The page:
|Object type||Last Post film|
Australian War Memorial
|Place made||Australia: Australian Capital Territory, Canberra, Campbell|
|Date made||26 November 2017|
First World War, 1914-1918
Item copyright: © Australian War Memorial
This item is licensed under CC BY-NC
|Copying Provisions||Copy provided for personal non-commercial use|
The Last Post Ceremony commemorating the service of (489) Private Michael Malloy, 1st Battalion, AIF, First World War.
The Last Post Ceremony is presented in the Commemorative area of the Australian War Memorial each day. The ceremony commemorates more than 102,000 Australians who have given their lives in war and other operations and whose names are recorded on the Roll of Honour. At each ceremony the story behind one of the names on the Roll of Honour is told. Hosted by Dennis Stockman, the story for this day was on (489) Private Michael Malloy, 1st Battalion, AIF, First World War.
489 Private Michael Malloy, 1st Battalion, AIF
DOW 23 May 1915
Story delivered 26 November 2017
Today we remember and pay tribute to Private Michael Malloy.
Michael Malloy was born around 1893 to Edward and Matilda Malloy in Broxburn, a town in West Lothian just west of Edinburgh, Scotland.
By the time the First World War began, Malloy had immigrated to Australia and was working as a miner in New South Wales.
Malloy enlisted in the Australian Imperial Force at Randwick on 21 August 1914, just over a fortnight after the announcement of Australia’s involvement in the war. He joined the newly-raised 1st Battalion, and after an initial period of training left Sydney aboard the transport ship Afric on 18 October.
After disembarking in Egypt in December, Malloy and his comrades trained in the desert, helped hold the defences forward of the Suez Canal, and took in the sights of Cairo during their leave times.
In early April the 1st Battalion sailed to Lemnos to prepare for the Gallipoli campaign, and on the morning of 25 April, Malloy and the other men of the battalion came ashore near Anzac Cove.
The fighting inland was confused and companies were sent forward individually to threatened areas of the line. It was not until 29 April that the battalion was brought out of the line to take stock.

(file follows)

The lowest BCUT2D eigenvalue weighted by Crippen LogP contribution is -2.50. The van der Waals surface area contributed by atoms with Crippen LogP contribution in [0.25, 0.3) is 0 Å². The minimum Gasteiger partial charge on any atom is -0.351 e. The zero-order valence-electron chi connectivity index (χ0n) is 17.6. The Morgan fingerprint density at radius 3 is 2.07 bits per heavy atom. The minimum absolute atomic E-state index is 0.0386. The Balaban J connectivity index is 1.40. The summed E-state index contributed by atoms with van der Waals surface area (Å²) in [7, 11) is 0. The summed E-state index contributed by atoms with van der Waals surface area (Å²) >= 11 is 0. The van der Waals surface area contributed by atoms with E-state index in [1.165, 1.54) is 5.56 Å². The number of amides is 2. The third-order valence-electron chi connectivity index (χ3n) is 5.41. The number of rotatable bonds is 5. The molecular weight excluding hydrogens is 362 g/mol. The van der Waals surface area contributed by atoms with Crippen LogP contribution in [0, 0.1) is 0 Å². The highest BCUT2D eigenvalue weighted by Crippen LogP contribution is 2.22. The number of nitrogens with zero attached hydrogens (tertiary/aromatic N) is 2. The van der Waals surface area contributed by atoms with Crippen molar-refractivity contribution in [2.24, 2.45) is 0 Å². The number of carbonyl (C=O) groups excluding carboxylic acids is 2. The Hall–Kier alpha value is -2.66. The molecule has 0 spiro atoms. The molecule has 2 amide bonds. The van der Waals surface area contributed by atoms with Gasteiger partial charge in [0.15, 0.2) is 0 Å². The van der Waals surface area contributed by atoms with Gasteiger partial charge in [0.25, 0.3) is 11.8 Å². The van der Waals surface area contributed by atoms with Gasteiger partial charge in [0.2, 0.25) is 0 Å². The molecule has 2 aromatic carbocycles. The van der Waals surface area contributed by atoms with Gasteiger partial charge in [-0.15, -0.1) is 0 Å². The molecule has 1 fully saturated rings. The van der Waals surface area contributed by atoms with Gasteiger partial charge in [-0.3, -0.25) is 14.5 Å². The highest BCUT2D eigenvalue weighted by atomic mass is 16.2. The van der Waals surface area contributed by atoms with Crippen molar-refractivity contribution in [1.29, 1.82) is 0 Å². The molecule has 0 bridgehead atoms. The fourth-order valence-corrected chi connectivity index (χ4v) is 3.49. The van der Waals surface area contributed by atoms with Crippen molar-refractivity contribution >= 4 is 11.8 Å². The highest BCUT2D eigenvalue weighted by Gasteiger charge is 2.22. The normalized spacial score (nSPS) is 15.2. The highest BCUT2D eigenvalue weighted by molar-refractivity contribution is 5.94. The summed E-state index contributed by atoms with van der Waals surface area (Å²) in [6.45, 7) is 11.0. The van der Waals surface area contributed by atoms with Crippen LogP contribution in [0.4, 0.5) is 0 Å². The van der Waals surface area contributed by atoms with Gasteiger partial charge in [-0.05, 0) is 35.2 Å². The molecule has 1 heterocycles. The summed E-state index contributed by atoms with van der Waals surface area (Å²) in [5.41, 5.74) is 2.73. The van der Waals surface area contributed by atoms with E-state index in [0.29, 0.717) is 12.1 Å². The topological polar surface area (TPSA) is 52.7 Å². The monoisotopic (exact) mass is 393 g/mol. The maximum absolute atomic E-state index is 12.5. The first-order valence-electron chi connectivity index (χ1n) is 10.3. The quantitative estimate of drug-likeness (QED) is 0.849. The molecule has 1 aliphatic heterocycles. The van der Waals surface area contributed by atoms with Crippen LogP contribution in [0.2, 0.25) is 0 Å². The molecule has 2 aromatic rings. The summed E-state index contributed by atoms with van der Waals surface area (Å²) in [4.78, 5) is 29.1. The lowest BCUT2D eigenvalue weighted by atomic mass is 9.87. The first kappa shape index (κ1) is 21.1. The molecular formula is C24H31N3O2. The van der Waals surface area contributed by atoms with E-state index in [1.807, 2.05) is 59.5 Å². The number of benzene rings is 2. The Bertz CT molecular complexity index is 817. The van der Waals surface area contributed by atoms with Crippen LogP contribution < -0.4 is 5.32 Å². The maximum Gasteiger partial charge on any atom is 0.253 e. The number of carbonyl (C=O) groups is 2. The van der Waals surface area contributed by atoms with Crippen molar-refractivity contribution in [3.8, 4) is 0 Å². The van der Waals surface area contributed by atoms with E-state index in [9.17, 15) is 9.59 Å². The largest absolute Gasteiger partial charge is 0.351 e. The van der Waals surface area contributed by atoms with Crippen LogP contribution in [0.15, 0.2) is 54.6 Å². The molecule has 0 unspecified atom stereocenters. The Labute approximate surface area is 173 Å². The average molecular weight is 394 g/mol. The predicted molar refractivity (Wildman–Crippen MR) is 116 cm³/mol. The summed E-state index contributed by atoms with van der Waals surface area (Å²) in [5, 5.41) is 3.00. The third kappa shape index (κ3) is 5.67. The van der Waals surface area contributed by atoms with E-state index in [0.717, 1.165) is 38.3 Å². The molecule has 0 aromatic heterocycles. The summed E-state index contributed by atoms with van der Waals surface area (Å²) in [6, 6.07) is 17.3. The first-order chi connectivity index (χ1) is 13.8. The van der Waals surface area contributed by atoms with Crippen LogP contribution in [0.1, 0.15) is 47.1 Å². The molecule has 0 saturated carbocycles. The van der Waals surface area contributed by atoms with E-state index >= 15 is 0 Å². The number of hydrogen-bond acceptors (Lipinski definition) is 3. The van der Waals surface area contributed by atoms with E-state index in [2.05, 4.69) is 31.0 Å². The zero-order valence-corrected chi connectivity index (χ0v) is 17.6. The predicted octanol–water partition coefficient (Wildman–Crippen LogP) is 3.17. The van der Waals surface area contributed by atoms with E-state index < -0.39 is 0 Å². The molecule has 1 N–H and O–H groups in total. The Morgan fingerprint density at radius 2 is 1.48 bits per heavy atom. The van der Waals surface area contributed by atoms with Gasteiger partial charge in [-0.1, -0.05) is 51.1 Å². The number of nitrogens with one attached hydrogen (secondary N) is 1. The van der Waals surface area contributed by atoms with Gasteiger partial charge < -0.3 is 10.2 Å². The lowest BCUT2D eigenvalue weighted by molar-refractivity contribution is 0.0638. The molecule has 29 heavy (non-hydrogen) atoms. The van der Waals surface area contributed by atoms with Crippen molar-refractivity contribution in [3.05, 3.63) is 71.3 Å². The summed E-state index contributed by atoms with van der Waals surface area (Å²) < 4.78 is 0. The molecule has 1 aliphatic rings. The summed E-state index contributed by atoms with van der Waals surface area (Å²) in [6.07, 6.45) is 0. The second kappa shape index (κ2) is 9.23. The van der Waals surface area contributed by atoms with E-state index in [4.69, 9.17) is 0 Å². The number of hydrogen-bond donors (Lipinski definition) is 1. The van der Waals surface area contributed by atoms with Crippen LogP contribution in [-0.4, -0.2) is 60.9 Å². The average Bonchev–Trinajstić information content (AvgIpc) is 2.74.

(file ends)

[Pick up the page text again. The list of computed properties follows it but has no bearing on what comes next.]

In early May, the battalion was back in the line working on improving and extending the defences. On 19 May the Ottoman army launched a counter–attack to drive the Australians back into the sea. The 1st
Battalion took part in the defence of the Australian line and repulsed the Ottoman attack, but suffered heavy casualties.
During the fighting, on 22 May, Private Malloy was wounded in the abdomen by a rifle round. He was evacuated to a ship for transfer to Egypt, but his wound proved mortal. He died the following day. He was 22 years old.
Michael Malloy was buried at sea. After the war, his name was added to the Lone Pine Memorial which commemorates more than 4,900 Australian and New Zealand servicemen who died in the Anzac area.
His name is also listed on the Roll of Honour on my right, among almost 62,000 Australians who died while serving in the First World War.
This is but one of the many stories of service and sacrifice told here at the Australian War Memorial. We now remember Private Michael Malloy, who gave his life for us, for our freedoms, and in the hope of a better world.
Historian, Military History Section
Video of The Last Post Ceremony commemorating the service of (489) Private Michael Malloy, 1st Battalion, AIF, First World War. (video)